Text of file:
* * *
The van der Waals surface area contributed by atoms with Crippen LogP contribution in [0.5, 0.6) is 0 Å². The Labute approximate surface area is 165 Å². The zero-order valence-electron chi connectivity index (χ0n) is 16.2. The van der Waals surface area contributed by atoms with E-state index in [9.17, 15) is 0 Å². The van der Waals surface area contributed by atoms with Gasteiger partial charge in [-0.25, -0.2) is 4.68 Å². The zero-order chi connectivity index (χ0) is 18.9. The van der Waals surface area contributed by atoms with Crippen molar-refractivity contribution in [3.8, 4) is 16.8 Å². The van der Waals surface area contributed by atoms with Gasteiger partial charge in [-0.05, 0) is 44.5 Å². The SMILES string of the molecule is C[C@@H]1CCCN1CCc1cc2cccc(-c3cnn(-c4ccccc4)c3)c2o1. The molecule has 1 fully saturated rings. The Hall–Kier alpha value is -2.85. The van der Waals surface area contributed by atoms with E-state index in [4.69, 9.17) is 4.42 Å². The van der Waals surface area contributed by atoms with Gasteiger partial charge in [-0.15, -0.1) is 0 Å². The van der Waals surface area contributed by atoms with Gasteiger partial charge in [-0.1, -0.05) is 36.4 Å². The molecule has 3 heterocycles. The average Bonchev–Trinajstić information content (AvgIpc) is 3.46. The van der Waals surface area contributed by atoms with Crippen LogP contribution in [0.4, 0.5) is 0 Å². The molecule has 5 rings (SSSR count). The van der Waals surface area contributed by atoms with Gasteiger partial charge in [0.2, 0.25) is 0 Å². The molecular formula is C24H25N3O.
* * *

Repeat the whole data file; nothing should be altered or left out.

The van der Waals surface area contributed by atoms with Crippen LogP contribution in [0.5, 0.6) is 0 Å². The Labute approximate surface area is 165 Å². The zero-order valence-electron chi connectivity index (χ0n) is 16.2. The van der Waals surface area contributed by atoms with E-state index in [9.17, 15) is 0 Å². The van der Waals surface area contributed by atoms with Gasteiger partial charge in [-0.25, -0.2) is 4.68 Å². The zero-order chi connectivity index (χ0) is 18.9. The van der Waals surface area contributed by atoms with Crippen molar-refractivity contribution in [3.8, 4) is 16.8 Å². The van der Waals surface area contributed by atoms with Gasteiger partial charge in [-0.05, 0) is 44.5 Å². The SMILES string of the molecule is C[C@@H]1CCCN1CCc1cc2cccc(-c3cnn(-c4ccccc4)c3)c2o1. The molecule has 1 fully saturated rings. The Hall–Kier alpha value is -2.85. The van der Waals surface area contributed by atoms with E-state index in [4.69, 9.17) is 4.42 Å². The van der Waals surface area contributed by atoms with Gasteiger partial charge in [-0.15, -0.1) is 0 Å². The van der Waals surface area contributed by atoms with Gasteiger partial charge in [-0.1, -0.05) is 36.4 Å². The molecule has 3 heterocycles. The average Bonchev–Trinajstić information content (AvgIpc) is 3.46. The van der Waals surface area contributed by atoms with Crippen LogP contribution in [0.4, 0.5) is 0 Å². The molecule has 5 rings (SSSR count). The van der Waals surface area contributed by atoms with Gasteiger partial charge in [0.2, 0.25) is 0 Å². The molecular formula is C24H25N3O.